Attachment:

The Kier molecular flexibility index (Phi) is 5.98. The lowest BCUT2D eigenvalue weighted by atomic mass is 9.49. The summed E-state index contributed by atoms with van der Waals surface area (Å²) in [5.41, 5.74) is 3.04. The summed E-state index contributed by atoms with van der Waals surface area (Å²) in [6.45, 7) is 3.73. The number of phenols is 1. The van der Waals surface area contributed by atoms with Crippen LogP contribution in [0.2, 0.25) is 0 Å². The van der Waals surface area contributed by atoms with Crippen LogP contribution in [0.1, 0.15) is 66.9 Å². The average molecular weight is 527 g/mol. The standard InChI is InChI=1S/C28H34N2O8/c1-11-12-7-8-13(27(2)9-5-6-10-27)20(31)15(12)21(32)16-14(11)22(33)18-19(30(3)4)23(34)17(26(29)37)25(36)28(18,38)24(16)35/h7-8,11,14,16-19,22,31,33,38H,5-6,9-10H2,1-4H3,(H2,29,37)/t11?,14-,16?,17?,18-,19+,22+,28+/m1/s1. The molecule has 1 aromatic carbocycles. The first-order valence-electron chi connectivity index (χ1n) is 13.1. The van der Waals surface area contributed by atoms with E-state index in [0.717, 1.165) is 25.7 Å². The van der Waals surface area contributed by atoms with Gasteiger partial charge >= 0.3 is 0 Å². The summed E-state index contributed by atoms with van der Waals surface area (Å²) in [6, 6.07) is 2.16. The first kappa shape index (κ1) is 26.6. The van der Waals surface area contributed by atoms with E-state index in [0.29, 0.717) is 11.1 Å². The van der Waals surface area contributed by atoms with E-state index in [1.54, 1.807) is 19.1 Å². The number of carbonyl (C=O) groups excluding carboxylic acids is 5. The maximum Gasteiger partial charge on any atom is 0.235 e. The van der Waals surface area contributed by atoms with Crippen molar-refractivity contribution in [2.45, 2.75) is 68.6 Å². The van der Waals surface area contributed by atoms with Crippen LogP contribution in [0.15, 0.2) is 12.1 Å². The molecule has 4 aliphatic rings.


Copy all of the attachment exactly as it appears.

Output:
The Kier molecular flexibility index (Phi) is 5.98. The lowest BCUT2D eigenvalue weighted by atomic mass is 9.49. The summed E-state index contributed by atoms with van der Waals surface area (Å²) in [5.41, 5.74) is 3.04. The summed E-state index contributed by atoms with van der Waals surface area (Å²) in [6.45, 7) is 3.73. The number of phenols is 1. The van der Waals surface area contributed by atoms with Crippen LogP contribution in [0.2, 0.25) is 0 Å². The van der Waals surface area contributed by atoms with Crippen LogP contribution in [0.1, 0.15) is 66.9 Å². The average molecular weight is 527 g/mol. The standard InChI is InChI=1S/C28H34N2O8/c1-11-12-7-8-13(27(2)9-5-6-10-27)20(31)15(12)21(32)16-14(11)22(33)18-19(30(3)4)23(34)17(26(29)37)25(36)28(18,38)24(16)35/h7-8,11,14,16-19,22,31,33,38H,5-6,9-10H2,1-4H3,(H2,29,37)/t11?,14-,16?,17?,18-,19+,22+,28+/m1/s1. The molecule has 1 aromatic carbocycles. The first-order valence-electron chi connectivity index (χ1n) is 13.1. The van der Waals surface area contributed by atoms with E-state index in [0.717, 1.165) is 25.7 Å². The van der Waals surface area contributed by atoms with Gasteiger partial charge >= 0.3 is 0 Å². The summed E-state index contributed by atoms with van der Waals surface area (Å²) in [6, 6.07) is 2.16. The first kappa shape index (κ1) is 26.6. The van der Waals surface area contributed by atoms with E-state index in [0.29, 0.717) is 11.1 Å². The van der Waals surface area contributed by atoms with E-state index in [1.54, 1.807) is 19.1 Å². The number of carbonyl (C=O) groups excluding carboxylic acids is 5. The maximum Gasteiger partial charge on any atom is 0.235 e. The van der Waals surface area contributed by atoms with Crippen molar-refractivity contribution in [2.45, 2.75) is 68.6 Å². The van der Waals surface area contributed by atoms with Crippen LogP contribution in [0.15, 0.2) is 12.1 Å². The molecule has 4 aliphatic rings.